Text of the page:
For the last 100 years, food has been used as both a weapon of war and in some cases the driving force behind it. Hunger, in particular, has been at the heart of many of the revolutions of the past. Just over a decade ago the Arab Spring was launched because of the rising price of food. It is therefore understood by many that food, and fear of hunger, can overthrow regimes, shift political power, and even change the course of a nation. But how does food insecurity and the potential unrest it drives impact America? The west African nation of Cameroon is a perfect example of how food insecurity can undermine a stable regime and change the balance of power in an entire region critical to US foreign policy objectives.
Led by 87-year-old President Biya since 1981, Cameroon is seen in Africa as a stalwart of stability in an unstable neighborhood. But all is not rosy in Cameroon today. As has happened across the world, rising food costs and resulting food scarcity often drive human conflict. In fact, conflict in Cameroon threatens the entire sub-region because of food insecurity. With an ongoing insurgency in the Anglophone regions, Boko Haram and ISIS-West Africa in the Far North, and non-state rebel intrusions from Central African Republic, Cameroon faces significant deficits in its ability to protect and feed its population. As the largest donor across all sectors in the sub-region – health, military assistance, and food – the United States logically would be expected to lead any response efforts to an unfolding breakdown of the humanitarian situation. It is important that Americans understand how interconnected stability in Cameroon is to the sub-region and ultimately to U.S. taxpayers.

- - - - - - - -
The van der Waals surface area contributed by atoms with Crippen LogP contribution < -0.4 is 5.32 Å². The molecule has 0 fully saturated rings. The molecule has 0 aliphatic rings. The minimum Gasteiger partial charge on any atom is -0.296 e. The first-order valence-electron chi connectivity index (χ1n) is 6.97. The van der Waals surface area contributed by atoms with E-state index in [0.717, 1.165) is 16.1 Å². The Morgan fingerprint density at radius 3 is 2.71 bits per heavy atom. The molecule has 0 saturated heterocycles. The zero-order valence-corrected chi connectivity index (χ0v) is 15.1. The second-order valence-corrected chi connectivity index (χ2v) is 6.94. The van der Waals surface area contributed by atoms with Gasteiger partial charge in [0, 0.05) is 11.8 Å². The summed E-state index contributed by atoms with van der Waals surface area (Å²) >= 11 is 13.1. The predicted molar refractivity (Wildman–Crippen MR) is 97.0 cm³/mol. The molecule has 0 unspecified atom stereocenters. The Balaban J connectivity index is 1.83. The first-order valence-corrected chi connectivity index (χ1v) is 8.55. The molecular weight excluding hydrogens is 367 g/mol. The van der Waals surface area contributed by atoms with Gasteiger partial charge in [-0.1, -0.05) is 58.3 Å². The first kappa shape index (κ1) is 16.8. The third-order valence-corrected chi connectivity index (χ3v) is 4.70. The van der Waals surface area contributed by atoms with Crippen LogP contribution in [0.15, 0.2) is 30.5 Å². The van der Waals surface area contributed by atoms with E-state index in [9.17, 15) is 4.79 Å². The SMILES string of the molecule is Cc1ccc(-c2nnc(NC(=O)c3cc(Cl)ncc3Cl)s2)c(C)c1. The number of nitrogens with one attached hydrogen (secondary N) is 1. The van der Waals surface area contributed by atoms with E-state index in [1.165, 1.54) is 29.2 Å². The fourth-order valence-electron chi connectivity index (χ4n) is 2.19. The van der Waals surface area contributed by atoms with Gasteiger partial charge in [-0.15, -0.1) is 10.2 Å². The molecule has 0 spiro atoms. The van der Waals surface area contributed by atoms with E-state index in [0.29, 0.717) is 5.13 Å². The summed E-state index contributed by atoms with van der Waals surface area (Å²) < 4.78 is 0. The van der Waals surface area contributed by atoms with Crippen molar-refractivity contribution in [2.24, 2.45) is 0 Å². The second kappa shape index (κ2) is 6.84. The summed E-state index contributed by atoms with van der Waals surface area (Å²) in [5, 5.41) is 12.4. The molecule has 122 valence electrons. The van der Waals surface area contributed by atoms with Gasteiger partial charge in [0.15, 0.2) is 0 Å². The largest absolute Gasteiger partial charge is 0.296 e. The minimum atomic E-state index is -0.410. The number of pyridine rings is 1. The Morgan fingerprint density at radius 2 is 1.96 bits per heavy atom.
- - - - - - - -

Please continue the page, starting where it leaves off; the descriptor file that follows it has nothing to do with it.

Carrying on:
Surrounded by conflict-laden countries, Cameroon hosts over 430,000 refugees. The bulk of assistance is from the United States through the United Nations World Food Program, which provides millions of U.S. dollars of shelter and food to these refugees. In addition, Cameroon is a key trading hub to exporters around the globe. Cameroon plays a role as the regional “food highway”. Many of Cameroon’s neighbors are dependent on its open borders, open ports, and open roads for their trade. Its landlocked neighbors receive much needed food and fuel imports through Cameroon’s main port, Douala.